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09 Nov 2018 9 November 2018

Review of substantiation and record keeping

Contemporary substantiation - what does it look like?

The ATO is undertaking a review of substantiation. To that end we have been asked for members thoughts on how to improve record keeping processes for individual taxpayers.

The latest tax gap research indicates that a significant portion of work-related expense adjustments are the result of incorrect or insufficient record keeping. In particular, according to the research:

  • there seems to be a high error rate in relation to apportionment;
  • claims for ‘standard’ deductions where exceptions to substantiation provisions exist is surprisingly common; and
  • some taxpayers insist on a deduction without holding any records at all and have nothing to indicate that they actually spent the money.

We are all no doubt aware of the anecdotal evidence suggesting that clients often present with a shoebox of receipts at tax time.

In our fast-paced, digitally enhanced world, there has to be a simpler way to document expenses and test their veracity!

The rules around substantiation haven’t changed much since the 1980’s - but everything else has moved on. Electronic sales, bank records and record keeping applications have transformed how we capture and store information, opening the door to new ways for individuals to interact with the tax system.

The ATO is investigating the options and we, as members of the Tax Institute, have an opportunity to provide direct input.

Initial consultation shows taxpayers tend to keep records in the format in which they originally get them, whether paper or digital. Come tax time, they dig through filing cabinets and hard drives to collect a mixed bag of document types, leaving their agent with the unpalatable prospect of trawling through them or making a risk-based decision that may cause headaches down the track.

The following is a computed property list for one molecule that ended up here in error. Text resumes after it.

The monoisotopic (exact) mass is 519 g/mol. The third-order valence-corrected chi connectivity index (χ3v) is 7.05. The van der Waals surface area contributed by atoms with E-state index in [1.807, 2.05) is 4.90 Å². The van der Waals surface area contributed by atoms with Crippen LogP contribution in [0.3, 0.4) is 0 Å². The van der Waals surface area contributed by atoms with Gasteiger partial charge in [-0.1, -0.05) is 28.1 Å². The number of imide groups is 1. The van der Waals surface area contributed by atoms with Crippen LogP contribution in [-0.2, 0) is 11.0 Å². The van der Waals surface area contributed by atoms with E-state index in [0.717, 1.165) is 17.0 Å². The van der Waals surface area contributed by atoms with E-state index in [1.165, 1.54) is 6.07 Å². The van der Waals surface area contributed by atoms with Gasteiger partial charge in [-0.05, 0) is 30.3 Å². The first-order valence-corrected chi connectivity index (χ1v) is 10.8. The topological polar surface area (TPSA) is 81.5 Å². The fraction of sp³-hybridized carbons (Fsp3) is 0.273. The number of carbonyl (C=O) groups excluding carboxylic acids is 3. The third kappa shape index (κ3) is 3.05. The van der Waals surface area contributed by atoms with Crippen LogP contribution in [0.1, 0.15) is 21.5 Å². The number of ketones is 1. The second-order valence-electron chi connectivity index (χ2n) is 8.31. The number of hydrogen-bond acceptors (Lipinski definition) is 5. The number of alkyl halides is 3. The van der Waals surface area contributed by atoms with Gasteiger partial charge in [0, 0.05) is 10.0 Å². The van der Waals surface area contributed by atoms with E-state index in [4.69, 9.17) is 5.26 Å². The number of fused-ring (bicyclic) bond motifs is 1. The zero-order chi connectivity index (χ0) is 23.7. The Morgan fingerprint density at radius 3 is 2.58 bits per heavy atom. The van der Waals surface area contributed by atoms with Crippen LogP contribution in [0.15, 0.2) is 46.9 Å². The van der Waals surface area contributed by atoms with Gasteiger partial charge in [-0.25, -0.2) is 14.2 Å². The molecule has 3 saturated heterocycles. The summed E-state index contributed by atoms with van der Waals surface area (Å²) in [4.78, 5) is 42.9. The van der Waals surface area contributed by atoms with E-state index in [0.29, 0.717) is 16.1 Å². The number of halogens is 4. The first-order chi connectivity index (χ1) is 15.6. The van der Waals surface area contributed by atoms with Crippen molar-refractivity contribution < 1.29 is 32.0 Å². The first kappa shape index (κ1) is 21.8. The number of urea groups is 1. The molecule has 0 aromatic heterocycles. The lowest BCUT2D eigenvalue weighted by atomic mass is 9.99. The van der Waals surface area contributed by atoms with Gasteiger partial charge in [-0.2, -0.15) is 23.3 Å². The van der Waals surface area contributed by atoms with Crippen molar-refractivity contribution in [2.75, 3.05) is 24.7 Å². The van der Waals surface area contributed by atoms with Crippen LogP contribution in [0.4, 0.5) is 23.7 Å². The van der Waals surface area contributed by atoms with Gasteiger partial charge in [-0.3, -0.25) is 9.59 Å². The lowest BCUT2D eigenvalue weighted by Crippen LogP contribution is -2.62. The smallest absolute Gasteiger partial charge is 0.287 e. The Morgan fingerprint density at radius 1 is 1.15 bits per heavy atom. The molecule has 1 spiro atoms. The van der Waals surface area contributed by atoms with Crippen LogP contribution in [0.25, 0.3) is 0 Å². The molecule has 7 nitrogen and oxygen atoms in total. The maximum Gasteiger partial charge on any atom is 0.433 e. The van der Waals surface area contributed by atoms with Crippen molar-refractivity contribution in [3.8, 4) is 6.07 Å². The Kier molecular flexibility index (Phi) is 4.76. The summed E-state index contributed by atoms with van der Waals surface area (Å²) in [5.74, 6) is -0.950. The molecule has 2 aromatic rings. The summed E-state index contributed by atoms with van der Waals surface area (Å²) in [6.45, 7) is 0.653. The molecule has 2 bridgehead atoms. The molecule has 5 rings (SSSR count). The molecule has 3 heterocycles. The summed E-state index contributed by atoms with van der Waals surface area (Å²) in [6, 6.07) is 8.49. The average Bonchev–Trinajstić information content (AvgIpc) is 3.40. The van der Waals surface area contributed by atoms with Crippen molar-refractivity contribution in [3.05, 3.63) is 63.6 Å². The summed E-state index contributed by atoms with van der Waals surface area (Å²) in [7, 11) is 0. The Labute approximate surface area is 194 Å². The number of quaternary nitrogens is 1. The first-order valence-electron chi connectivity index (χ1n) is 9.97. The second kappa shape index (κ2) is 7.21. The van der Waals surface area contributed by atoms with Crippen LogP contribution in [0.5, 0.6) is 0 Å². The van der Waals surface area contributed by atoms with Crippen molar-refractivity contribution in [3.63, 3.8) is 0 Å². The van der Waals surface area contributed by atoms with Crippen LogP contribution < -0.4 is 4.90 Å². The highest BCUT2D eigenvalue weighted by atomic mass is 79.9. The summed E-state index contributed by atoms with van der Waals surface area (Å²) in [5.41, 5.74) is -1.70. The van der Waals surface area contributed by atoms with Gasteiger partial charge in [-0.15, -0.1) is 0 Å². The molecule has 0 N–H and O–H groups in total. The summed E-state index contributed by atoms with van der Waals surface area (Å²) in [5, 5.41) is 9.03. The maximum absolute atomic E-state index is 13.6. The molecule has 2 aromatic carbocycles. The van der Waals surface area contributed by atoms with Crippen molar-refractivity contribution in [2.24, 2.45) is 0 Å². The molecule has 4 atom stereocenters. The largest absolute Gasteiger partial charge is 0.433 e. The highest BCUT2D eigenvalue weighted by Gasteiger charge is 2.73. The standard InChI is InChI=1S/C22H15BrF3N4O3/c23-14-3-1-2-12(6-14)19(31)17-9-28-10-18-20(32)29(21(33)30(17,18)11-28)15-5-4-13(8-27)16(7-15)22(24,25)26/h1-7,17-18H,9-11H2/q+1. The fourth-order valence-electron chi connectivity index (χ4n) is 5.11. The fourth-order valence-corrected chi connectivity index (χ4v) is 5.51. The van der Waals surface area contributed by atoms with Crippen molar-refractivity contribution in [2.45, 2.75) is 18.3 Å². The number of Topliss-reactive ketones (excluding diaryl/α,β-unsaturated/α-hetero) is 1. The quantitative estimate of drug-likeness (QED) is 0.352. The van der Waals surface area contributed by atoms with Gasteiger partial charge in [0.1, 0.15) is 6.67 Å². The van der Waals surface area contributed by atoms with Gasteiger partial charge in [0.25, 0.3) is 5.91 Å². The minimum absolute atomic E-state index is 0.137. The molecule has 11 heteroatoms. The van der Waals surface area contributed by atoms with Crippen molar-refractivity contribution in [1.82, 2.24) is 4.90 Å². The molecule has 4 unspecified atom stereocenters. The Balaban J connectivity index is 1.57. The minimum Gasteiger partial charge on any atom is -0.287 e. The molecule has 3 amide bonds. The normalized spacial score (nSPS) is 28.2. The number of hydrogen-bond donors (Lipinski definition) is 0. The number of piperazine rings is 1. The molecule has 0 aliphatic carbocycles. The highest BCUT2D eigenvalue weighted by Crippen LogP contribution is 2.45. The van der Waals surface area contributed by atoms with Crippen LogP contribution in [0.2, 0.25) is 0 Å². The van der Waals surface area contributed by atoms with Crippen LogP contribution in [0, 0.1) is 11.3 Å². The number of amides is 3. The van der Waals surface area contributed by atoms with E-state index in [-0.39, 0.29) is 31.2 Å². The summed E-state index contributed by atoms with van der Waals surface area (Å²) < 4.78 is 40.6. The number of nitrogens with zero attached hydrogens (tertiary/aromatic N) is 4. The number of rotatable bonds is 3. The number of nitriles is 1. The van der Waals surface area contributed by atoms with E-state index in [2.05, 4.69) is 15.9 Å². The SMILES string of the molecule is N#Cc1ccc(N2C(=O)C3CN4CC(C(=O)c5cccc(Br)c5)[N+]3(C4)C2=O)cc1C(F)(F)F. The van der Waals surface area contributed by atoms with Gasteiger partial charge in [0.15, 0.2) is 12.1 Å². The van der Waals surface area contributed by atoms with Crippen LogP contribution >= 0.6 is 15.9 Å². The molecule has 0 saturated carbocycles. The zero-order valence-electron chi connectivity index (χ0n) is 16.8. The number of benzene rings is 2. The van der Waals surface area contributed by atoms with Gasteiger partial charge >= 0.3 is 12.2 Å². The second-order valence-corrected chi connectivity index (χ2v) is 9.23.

The ATO is keen to tap into your first-hand experience to help them design a substantiation process that makes it easier for clients to record and submit records to their agent.

Let’s try to facilitate the process and help do away with the shoebox of receipts scenario. Let’s lead the way in looking at how we can make record management contemporary, accurate and easy. Think about how technology, automation and real-time guidance can be used to streamline processes, reduce confusion and improve the veracity of claims.

What does your ideal experience look like and what will work best for you and your clients? This is a real chance to be involved in shaping the future direction of record keeping processes – it would be a pity to let it go without having some meaningful input from our members.

To be part of the consultation process, send your feedback at your earliest convenience to 

As always, we welcome your thoughts via the Vine Feedback inbox.  

Kind regards,

Bob Deutsch, CTA